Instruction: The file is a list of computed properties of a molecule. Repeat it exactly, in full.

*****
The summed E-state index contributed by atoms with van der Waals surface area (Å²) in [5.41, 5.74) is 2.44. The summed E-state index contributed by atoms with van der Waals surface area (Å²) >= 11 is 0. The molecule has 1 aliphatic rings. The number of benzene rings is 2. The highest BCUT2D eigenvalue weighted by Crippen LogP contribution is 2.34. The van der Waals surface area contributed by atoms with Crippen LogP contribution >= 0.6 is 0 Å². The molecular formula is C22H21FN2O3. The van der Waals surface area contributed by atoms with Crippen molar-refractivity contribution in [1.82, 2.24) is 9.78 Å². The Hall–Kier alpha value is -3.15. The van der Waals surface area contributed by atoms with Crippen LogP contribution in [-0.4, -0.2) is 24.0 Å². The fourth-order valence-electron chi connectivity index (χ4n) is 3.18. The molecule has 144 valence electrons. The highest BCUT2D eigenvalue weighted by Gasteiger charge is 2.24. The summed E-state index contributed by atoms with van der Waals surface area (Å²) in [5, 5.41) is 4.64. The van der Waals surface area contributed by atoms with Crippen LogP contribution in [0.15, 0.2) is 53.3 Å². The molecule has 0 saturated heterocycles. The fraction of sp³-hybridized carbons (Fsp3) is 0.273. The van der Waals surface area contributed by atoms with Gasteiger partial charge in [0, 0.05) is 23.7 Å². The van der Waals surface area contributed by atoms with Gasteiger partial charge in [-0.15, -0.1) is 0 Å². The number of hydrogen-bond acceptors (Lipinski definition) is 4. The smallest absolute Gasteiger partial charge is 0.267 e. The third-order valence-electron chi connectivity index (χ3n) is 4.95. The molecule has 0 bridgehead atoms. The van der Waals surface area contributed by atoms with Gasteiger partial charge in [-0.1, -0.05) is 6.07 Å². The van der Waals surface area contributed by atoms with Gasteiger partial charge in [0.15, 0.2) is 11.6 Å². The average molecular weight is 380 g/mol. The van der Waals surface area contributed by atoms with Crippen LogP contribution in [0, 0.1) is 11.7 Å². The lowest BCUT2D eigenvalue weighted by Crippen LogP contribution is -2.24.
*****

The summed E-state index contributed by atoms with van der Waals surface area (Å²) in [5.41, 5.74) is 2.44. The summed E-state index contributed by atoms with van der Waals surface area (Å²) >= 11 is 0. The molecule has 1 aliphatic rings. The number of benzene rings is 2. The highest BCUT2D eigenvalue weighted by Crippen LogP contribution is 2.34. The van der Waals surface area contributed by atoms with Crippen LogP contribution >= 0.6 is 0 Å². The molecular formula is C22H21FN2O3. The van der Waals surface area contributed by atoms with Crippen molar-refractivity contribution in [1.82, 2.24) is 9.78 Å². The Hall–Kier alpha value is -3.15. The van der Waals surface area contributed by atoms with Crippen LogP contribution in [-0.4, -0.2) is 24.0 Å². The fourth-order valence-electron chi connectivity index (χ4n) is 3.18. The molecule has 144 valence electrons. The highest BCUT2D eigenvalue weighted by Gasteiger charge is 2.24. The summed E-state index contributed by atoms with van der Waals surface area (Å²) in [5, 5.41) is 4.64. The van der Waals surface area contributed by atoms with Crippen LogP contribution in [0.15, 0.2) is 53.3 Å². The molecule has 0 saturated heterocycles. The fraction of sp³-hybridized carbons (Fsp3) is 0.273. The van der Waals surface area contributed by atoms with Gasteiger partial charge in [0, 0.05) is 23.7 Å². The van der Waals surface area contributed by atoms with Gasteiger partial charge in [-0.15, -0.1) is 0 Å². The number of hydrogen-bond acceptors (Lipinski definition) is 4. The smallest absolute Gasteiger partial charge is 0.267 e. The third-order valence-electron chi connectivity index (χ3n) is 4.95. The molecule has 0 bridgehead atoms. The van der Waals surface area contributed by atoms with Gasteiger partial charge in [-0.1, -0.05) is 6.07 Å². The van der Waals surface area contributed by atoms with Gasteiger partial charge in [0.15, 0.2) is 11.6 Å². The average molecular weight is 380 g/mol. The van der Waals surface area contributed by atoms with Crippen LogP contribution in [0, 0.1) is 11.7 Å². The lowest BCUT2D eigenvalue weighted by Crippen LogP contribution is -2.24.